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April 11, 2005

Xerox CEO Describes Company’s Turnaround

Anne Mulcahy, chief executive officer of Xerox Corp.
Anne Mulcahy, chief executive officer of Xerox Corp. speaks at a lecture on leadership at the Stamford Campus on April 1.

Photo by Daniel Buttrey

Anne Mulcahy, chairwoman of the board and chief executive officer of Xerox Corp., offered an insider’s guide to leadership to an audience at UConn’s Stamford campus April 1.

Mulcahy delivered this year’s Theodore R. Rosenberg ’55 and Mary F. McVay Business Leadership lecture.

She described management decisions she’s made since taking over in May 2000, that have brought the 60,000-employee global document management company out of the worst financial slump in its history.

“In 1998, we were doing well. Our market share was up, our stock was outperforming the market, things looked good,” she told an audience of alumni, business leaders, faculty, and students.

Then starting in 1999, as economies around the world began to weaken, “with alarming speed, business began to unravel,” she said. “Our competition got tougher and better, profits declined, we suffered our first quarter loss, debt mounted to $19 billion, our customer base was not pleased, and employees were leaving. It was about this time I was named president and CEO.”

“It’s amazing how fast things can break down and how tough it is to build them back up,” Mulcahy said.

She described her plan to restore the company’s financial position as “focused cash generation with discipline.” This entailed selling off non-core assets, cutting capital spending in half, reducing worldwide employment by one-third, “and making lots of really tough strategic moves on what we were good at and what we weren’t,” she said.

The results have been swift and positive, Mulcahy said. Xerox has enjoyed eight straight quarters of revenue growth, and doubled its equity to more than $14 billion.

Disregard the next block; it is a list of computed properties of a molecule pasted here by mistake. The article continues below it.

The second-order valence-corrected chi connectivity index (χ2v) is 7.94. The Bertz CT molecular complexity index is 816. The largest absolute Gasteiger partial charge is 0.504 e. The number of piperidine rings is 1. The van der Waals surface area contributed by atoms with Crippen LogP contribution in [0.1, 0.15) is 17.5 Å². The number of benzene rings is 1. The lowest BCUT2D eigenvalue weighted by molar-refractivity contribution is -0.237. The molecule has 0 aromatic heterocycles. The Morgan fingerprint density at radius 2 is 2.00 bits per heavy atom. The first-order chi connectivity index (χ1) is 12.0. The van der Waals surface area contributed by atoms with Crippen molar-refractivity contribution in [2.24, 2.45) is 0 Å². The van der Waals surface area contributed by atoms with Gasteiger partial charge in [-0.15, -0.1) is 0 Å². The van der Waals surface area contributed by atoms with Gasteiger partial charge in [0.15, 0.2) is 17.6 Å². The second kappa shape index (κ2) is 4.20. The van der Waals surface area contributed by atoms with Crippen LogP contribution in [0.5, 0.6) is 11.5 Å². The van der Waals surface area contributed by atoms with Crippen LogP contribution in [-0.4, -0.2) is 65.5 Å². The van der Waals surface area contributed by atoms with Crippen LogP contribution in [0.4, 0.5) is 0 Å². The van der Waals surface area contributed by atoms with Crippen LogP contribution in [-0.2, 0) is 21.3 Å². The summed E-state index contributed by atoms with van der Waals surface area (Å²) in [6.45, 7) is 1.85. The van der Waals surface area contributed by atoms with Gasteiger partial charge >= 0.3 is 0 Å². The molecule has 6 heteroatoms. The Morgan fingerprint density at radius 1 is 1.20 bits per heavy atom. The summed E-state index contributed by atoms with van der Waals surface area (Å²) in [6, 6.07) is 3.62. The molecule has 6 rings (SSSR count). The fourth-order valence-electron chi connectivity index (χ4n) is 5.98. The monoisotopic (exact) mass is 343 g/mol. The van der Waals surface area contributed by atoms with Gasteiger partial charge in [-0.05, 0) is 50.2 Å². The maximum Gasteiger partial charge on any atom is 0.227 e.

By maintaining investment in research and development, the Stamford-based, Fortune 500 company has introduced 75 new products and services in the last two years, winning a share in key segments of the market, she said. These products and services now contribute nearly 75 percent of the company’s $16 billion yearly revenues.

“The combination of innovative technology and relentless pursuit of efficiency and productivity in our core business is key to where our position is today,” Mulcahy said. “The media were ready to write our obituary, but now there’s a lot of positive feedback in the press on our turnaround.”

Mulcahy began her career at Xerox as a field sales representative in 1976. She believes her 29 years with the company helped her in revitalizing the company. “As a lifer, in a time of crisis you know where to go,” she said. “Being an insider, you have embedded relationships that are a shortcut to building effective teams. I didn’t waste a lot of time getting people aligned.”

Mulcahy described a variety of traits that successful corporate executives share. She stressed the importance of being a good listener to both customers and employees. Next comes communication, she said: “This is all about the alignment of people around a set of objectives and having a sense of confidence the company can get there.”

Another important leadership trait, she said, is to know how to find appropriate balance when faced with disparate pressures.

Unapologetic about difficult choices she’s made in the cutthroat global business market, Mulcahy said dedicated Xerox employees understood that drastic measures were required so the company would “not go the way of Polaroid,” even when it had negative consequences for some of them.

Yet even with a dedicated workforce, Mulcahy said, “You can’t forget why the company exists – it’s the customer.” Xerox’s renewed commitment to its customer base led to the creation of “customer councils” that participate in the development of new products, she said. “We’ve taken our engineers out of their labs and into the customer work sites. They [customers] tell us what they need and what they are willing to pay for. It’s a path that has brought us out of trouble and built a good future for us.”

Mulcahy said to be successful, leaders should not become intoxicated with leadership. “Stay approachable,” she urged. “Surround yourself with a group of good critics. It’s the biggest gift you can get.”